President Nana Addo Dankwa Akufo-Addo is confident that Africans shall work to take Africa to where it deserves to be, adding “we need to, and we shall move Africa Beyond Aid.”
At an event organised by the Royal Africa Society, Facebook and the Ghana 60 years on Committee, on the theme “Africa Beyond Aid”, on Tuesday, 21st November, 2017, President Akufo-Addo noted that Africa no longer wants to be the default place to go to find the footage to illustrate famine stories.
“We no longer want to offer the justification for those who want to be rude and abusive about Africa and her peoples. It is time to build our economies that are not dependent on charity and handouts… We have learnt from long and bitter experience that, no matter how generous the charity, we would, and, indeed, we have remained poor,” he said.
Describing Africa as a rich continent, and, currently, with the world’s second fastest economic growth rates, the world’s fastest-growing region for foreign direct investment, and in possession of nearly 30 percent of the earth’s remaining mineral resources, the President bemoaned the fact that the masses of the African peoples remain poor.
With Ghana endowed with natural resources, the President stressed that “we can, and we should be able to build a Ghana which looks to the use of her own resources and their proper management as the way to engineer social and economic growth in our country.”
Making reference to the cocoa industry, he noted that Ghana and Cote d’Ivoire, who produce 65% of the world’s output of cocoa make less than $6 billion from a cocoa industry that is a $100 billion industry.
“If we simply ground and sold the cocoa in paste form, instead of selling the cocoa beans, we double our earnings. In much the same way as we would double our earnings from gold, if we sold it refined, than in its raw state. We are determined to process these products,” he said.
The President stated that it is time that African countries were responsible for processing their own resources, adding that it is time that “we, in Africa, manage our resources well, to generate wealth for our populations.”
During the past 20 years, President Akufo-Addo stated that the countries that have made rapid economic strides have been the ones that have encouraged high levels of investment in entrepreneur development, and the ones that have promoted and developed a culture of accountable governance, free of corruption, and where institutions of state see themselves as independent public entities serving the wider public interest, not the temporary conveniences of the governments of the day.
“We have a responsibility to make our countries attractive to our young generation. They should feel they have a worthwhile future, if they stay and build their nations. We should be, and are shamed by the desperation that drives a young person to attempt to cross the Sahara on foot, and the Mediterranean Sea in rickety boats, in the hope of finding a better future in Europe,” he added.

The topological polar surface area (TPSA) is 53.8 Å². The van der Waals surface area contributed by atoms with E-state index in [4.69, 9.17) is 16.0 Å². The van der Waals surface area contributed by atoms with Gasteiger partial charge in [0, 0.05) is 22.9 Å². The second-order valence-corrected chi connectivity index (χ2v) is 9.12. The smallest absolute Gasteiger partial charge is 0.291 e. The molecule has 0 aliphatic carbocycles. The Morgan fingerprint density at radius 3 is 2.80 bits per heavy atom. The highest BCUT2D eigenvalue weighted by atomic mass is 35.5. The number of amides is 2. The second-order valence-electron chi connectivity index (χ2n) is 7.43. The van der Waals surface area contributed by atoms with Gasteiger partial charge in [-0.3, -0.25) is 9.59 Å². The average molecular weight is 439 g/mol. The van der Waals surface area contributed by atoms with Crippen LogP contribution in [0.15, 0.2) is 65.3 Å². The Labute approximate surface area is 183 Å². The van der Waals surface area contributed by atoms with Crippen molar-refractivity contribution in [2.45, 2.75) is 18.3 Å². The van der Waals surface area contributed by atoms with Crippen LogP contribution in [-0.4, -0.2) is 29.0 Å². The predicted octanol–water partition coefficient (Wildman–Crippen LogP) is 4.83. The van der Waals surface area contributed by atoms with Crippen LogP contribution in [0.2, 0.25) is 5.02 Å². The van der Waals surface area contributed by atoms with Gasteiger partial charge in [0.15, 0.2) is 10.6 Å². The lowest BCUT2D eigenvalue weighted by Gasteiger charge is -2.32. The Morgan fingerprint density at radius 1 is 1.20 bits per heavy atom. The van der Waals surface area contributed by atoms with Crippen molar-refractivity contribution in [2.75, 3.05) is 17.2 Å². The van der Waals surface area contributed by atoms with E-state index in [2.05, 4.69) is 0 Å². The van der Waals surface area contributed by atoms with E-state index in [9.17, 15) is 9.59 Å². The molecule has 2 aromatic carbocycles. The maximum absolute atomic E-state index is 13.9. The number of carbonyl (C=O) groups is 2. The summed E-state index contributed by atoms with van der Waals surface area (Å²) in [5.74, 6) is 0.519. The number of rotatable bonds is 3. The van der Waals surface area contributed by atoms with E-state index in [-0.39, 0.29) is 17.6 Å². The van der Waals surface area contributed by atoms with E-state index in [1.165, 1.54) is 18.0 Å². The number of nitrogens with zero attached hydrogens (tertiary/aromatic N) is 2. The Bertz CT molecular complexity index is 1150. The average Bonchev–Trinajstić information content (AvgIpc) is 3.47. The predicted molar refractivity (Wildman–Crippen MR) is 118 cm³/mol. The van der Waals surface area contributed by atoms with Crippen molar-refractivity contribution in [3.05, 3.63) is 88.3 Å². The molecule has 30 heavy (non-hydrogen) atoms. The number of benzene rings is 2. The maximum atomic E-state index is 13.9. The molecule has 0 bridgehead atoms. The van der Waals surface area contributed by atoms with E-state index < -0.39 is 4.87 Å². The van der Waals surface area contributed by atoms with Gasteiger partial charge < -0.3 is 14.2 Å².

The President continued, “We are not disclaiming aid, but we do want to discard a mind-set of dependency and living on handouts; it is unhealthy both for the giver and for the receiver.”
Illicit Flow of Funds from Africa
Touching on the report of the panel, chaired by the highly respected former South African President, Thabo Mbeki, on the illicit flow of funds (IFFs) from Africa, President Akufo-Addo noted that Africa is losing, annually, more than $50 billion through illicit financial outflows.
The report, according to the President, revealed that between 2000 and 2008, some $252 billion, representing 56.2% of the illicit flow of funds from the continent, was from the extractive industries, including mining.
He added that recent reported events between the government of Tanzania and the mining companies, that operate there, ought to give all of Africans cause for pause.
“No one is going to sort out these matters for Africa, except Africans themselves. We need to have our own bright and sharp lawyers to keep us abreast with the sharp and bright lawyers that our trade partners have. We need to have our own bright and sharp technologists to keep us abreast with our competitors,” he said.
With the vast majority of the population being young, the President said it is in the interest of the whole world that Africa works.
“Even if the developed world had the means today, and were, indeed, minded to do so, it could not provide the aid that would keep Africa a sustainable part of the world. We do not want to remain the beggars of the world, we do not want to be dependent on charity,” he said.
New Paradigm of leadership
To this end, President Akufo-Addo urged African leaders to do everything whatsoever they can to strengthen the African Union (AU).
“With Africa’s population set to reach some 2 billion people in 20 years’ time, an African Common Market presents immense opportunities to bring prosperity to our continent with hard work, enterprise, innovation and creativity. It is evident that the time for African integration should be now. Hence, the importance of the success of the Continental Free Trade Area,” he added.
It is for this reason that President Akufo-Addo advocated for a new paradigm of leadership on the continent.
The new African leaders, he said, must be committed to governing their peoples according to the rule of law, respect for individual liberties and human rights, and the principles of democratic accountability; and must be determined to free their peoples from a mindset of dependence, aid, charity and hand-outs, and must be bent on mobilising Africa’s own immeasurable resources to resolve Africa’s problems
“This new generation of African leaders should help bring dignity and prosperity to our continent and its longsuffering peoples,” the President said.